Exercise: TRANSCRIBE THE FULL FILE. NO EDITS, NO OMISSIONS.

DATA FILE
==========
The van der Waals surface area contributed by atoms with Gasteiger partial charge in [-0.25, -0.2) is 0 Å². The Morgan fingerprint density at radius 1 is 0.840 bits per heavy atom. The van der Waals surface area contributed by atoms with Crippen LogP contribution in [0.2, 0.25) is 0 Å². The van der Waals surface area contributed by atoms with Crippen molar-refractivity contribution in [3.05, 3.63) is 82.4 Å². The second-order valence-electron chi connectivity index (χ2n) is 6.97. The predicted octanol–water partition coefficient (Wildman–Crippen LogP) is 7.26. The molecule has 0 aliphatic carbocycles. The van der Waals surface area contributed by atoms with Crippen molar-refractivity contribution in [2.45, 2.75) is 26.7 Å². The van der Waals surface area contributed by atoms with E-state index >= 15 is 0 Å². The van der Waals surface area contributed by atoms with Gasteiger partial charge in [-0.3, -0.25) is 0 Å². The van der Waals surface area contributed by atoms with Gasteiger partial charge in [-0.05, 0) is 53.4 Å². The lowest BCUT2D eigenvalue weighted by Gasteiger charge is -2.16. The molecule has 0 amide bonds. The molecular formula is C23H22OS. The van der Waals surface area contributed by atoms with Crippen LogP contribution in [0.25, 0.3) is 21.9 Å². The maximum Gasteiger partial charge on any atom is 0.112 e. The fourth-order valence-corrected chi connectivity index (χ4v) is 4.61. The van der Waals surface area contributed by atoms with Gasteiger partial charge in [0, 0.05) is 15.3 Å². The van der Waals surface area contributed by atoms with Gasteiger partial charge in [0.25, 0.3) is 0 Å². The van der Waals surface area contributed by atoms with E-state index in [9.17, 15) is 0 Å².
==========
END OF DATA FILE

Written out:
The van der Waals surface area contributed by atoms with Gasteiger partial charge in [-0.25, -0.2) is 0 Å². The Morgan fingerprint density at radius 1 is 0.840 bits per heavy atom. The van der Waals surface area contributed by atoms with Crippen LogP contribution in [0.2, 0.25) is 0 Å². The van der Waals surface area contributed by atoms with Crippen molar-refractivity contribution in [3.05, 3.63) is 82.4 Å². The second-order valence-electron chi connectivity index (χ2n) is 6.97. The predicted octanol–water partition coefficient (Wildman–Crippen LogP) is 7.26. The molecule has 0 aliphatic carbocycles. The van der Waals surface area contributed by atoms with Crippen molar-refractivity contribution in [2.45, 2.75) is 26.7 Å². The van der Waals surface area contributed by atoms with E-state index >= 15 is 0 Å². The van der Waals surface area contributed by atoms with Gasteiger partial charge in [-0.3, -0.25) is 0 Å². The van der Waals surface area contributed by atoms with Gasteiger partial charge in [-0.05, 0) is 53.4 Å². The lowest BCUT2D eigenvalue weighted by Gasteiger charge is -2.16. The molecule has 0 amide bonds. The molecular formula is C23H22OS. The van der Waals surface area contributed by atoms with Crippen LogP contribution in [0.25, 0.3) is 21.9 Å². The maximum Gasteiger partial charge on any atom is 0.112 e. The fourth-order valence-corrected chi connectivity index (χ4v) is 4.61. The van der Waals surface area contributed by atoms with Gasteiger partial charge in [0, 0.05) is 15.3 Å². The van der Waals surface area contributed by atoms with Gasteiger partial charge in [0.25, 0.3) is 0 Å². The van der Waals surface area contributed by atoms with E-state index in [9.17, 15) is 0 Å².